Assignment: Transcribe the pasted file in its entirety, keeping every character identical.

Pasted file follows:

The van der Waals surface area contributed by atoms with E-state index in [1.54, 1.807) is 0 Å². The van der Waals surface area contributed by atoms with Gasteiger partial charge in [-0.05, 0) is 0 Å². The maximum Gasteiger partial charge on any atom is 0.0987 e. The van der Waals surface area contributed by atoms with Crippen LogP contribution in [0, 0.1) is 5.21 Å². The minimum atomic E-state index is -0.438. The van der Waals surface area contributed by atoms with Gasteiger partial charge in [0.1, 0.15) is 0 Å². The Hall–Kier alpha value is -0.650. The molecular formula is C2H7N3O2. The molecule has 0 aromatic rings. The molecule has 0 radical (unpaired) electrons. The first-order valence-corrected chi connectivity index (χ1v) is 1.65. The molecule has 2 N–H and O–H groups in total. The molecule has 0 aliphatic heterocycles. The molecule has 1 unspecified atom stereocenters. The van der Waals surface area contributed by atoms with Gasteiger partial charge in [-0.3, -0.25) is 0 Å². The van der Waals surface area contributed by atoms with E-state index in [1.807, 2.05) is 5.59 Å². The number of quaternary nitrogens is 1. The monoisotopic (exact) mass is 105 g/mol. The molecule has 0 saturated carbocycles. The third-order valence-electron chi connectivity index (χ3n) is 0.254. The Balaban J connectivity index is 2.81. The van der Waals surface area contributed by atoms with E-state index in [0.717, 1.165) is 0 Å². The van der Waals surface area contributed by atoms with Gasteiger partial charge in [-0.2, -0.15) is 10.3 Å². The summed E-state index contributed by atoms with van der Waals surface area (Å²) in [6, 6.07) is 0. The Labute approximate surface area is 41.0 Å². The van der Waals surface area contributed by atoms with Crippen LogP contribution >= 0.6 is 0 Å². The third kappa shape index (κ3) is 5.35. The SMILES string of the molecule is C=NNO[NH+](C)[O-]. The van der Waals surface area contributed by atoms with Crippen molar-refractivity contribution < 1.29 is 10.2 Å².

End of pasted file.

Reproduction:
The van der Waals surface area contributed by atoms with E-state index in [1.54, 1.807) is 0 Å². The van der Waals surface area contributed by atoms with Gasteiger partial charge in [-0.05, 0) is 0 Å². The maximum Gasteiger partial charge on any atom is 0.0987 e. The van der Waals surface area contributed by atoms with Crippen LogP contribution in [0, 0.1) is 5.21 Å². The minimum atomic E-state index is -0.438. The van der Waals surface area contributed by atoms with Gasteiger partial charge in [0.1, 0.15) is 0 Å². The Hall–Kier alpha value is -0.650. The molecular formula is C2H7N3O2. The molecule has 0 aromatic rings. The molecule has 0 radical (unpaired) electrons. The first-order valence-corrected chi connectivity index (χ1v) is 1.65. The molecule has 2 N–H and O–H groups in total. The molecule has 0 aliphatic heterocycles. The molecule has 1 unspecified atom stereocenters. The van der Waals surface area contributed by atoms with Gasteiger partial charge in [-0.3, -0.25) is 0 Å². The van der Waals surface area contributed by atoms with E-state index in [1.807, 2.05) is 5.59 Å². The number of quaternary nitrogens is 1. The monoisotopic (exact) mass is 105 g/mol. The molecule has 0 saturated carbocycles. The third-order valence-electron chi connectivity index (χ3n) is 0.254. The Balaban J connectivity index is 2.81. The van der Waals surface area contributed by atoms with E-state index in [0.717, 1.165) is 0 Å². The van der Waals surface area contributed by atoms with Gasteiger partial charge in [-0.2, -0.15) is 10.3 Å². The summed E-state index contributed by atoms with van der Waals surface area (Å²) in [6, 6.07) is 0. The Labute approximate surface area is 41.0 Å². The van der Waals surface area contributed by atoms with Crippen LogP contribution >= 0.6 is 0 Å². The third kappa shape index (κ3) is 5.35. The SMILES string of the molecule is C=NNO[NH+](C)[O-]. The van der Waals surface area contributed by atoms with Crippen molar-refractivity contribution < 1.29 is 10.2 Å².